Successor to the R-Type, the Bentley S1 was introduced in 1955 with a whole new chassis; the car's wheelbase had been extended 3" to 123", and the luggage compartment was expanded. The S1 had softer suspension than the R-Type, with electrically-controlled rear shock absorbers. Brakes had been improved, and the steering was lighter, even more so after 1957 with optional power assisted steering. This model marked the final integration of Bentley with Rolls-Royce - the standard saloons were now entirely alike, but for grills and badging. The engine was Rolls' 4887cc F-head six, in its final configuration before the introduction of V8 power in 1959. Manual gearboxes were supplied only to special order. With the introduction of the aluminium 6230cc V8 engine in 1959, the S1 Bentley became the S2, and the corresponding Rolls-Royce was renamed Silver Cloud II. The British Magazine, the Motor reported a top speed of 103 mph and 0-60 acceleration of 13.1 seconds from a short-wheelbase S1 in 1957. This 1956 Bentley S1 was first supplied to Mac Dowall Equipment Co. Ltd. of Romford Essex. In January 1964, the next own owner was Frederick Meekins based in London SW7. By the mid 1970's, the car
The '500' racing began in 1946 as a way for 'impecunious enthusiasts' to go motor racing using 500cc motorbike engines instead of the larger capacity engines that prevailed prior to the war. The idea caught on and was adopted as a new Formula 3 in 1950. Well-known names raced in 500s including Stirling Moss, Ken Tyrrell, Jim Russell, Les Leston, Peter Collins, Don Parker and Bernie Ecclestone and all drived at famous locations like Shelsley Walsh, Mallory Park and Silverstone. Brian J Rowsell built the BJR 500 in 1956 to race in Formula 3. It was powered by a JAP single cylinder 500cc engine and featured a relatively sophisticated tubular chassis, wishbone and coil suspension at the front and a swing axle at the rear. Brian competed regularly in it from 1956 through to 1960. Known results include: 1956 Crystal Palace - Redex Trophy, 14th in heat 1956 Brands Hatch - 9th in heat 1958 Brands Hatch - 5th in junior race 1958 Crystal Palace - Redex Trophy, 18th 1958 Brands Hatch - Lewis Evans Trophy, 5th in heat 1959 Brands Hatch - World Sports Trophy, 4th in heat 1959 Brands Hatch - 8th in heat 1960Brands Hatch - Lewis-Evans Trophy, DNF It was then raced by J.K. Harvey (Brands Hatch 27t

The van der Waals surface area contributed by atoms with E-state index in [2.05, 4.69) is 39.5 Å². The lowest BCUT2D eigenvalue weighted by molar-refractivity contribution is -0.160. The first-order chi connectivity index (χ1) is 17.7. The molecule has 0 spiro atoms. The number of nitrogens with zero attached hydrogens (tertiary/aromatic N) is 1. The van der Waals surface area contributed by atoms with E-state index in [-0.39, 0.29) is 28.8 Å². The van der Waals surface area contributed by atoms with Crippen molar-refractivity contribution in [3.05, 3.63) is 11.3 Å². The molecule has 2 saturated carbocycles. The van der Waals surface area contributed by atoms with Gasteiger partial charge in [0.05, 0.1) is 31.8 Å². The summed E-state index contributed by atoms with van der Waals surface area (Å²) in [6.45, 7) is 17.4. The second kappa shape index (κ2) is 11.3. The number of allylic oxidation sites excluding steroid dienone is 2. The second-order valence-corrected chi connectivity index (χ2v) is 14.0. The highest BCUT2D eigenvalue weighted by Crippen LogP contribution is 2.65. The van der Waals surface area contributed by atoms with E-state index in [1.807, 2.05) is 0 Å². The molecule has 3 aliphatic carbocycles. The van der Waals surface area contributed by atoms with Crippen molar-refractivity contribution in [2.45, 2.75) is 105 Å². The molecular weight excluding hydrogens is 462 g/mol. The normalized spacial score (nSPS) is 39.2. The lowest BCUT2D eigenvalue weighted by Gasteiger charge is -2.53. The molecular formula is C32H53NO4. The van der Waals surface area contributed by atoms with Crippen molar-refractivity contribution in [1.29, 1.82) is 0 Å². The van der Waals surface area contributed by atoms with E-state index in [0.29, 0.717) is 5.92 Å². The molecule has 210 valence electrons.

This 1955 Aston Martin DB2/4 LHD Drophead comes finished in a wonderful light blue metallic, believed to be a close match to this car's originally applied Haze Blue. It looks exceptional. The chromed wire wheels are fitted with Vredestein tires, and a set of period fog lights are mounted up front. Inside, a complement of beautiful Smith gauges adorn the dashboard, while the interior is tastefully trimmed in red, just as when this car left the factory in 1955. A wood-rimmed steering wheel is fitted, as is a lovely period radio. The trunk is equipped with leather straps to hold down loose items, and a period suitcase is in place for weekend trips. Offered with a copy of the original, factory built record, a jack, tools and owner's manual, this rare and exclusive Aston Martin DB2/4 Drophead Coupe impresses immensely. For only $565,000 1955 Aston Martin DB2/4 Drophead Coupe Coachwork by Mulliners Chassis no. LML/829 Engine no. VB6J/384 2,922cc DOHC Inline 6-Cylinder Engine 2 SU Carburetors 140bhp at 5,000rpm 4-Speed Manual Transmission Front Independent Suspension Live Rear Axle 4-Wheel Drum Brakes *Rare, factory left hand drive Drophead Coupe *Factory fitted with the later 3-liter Van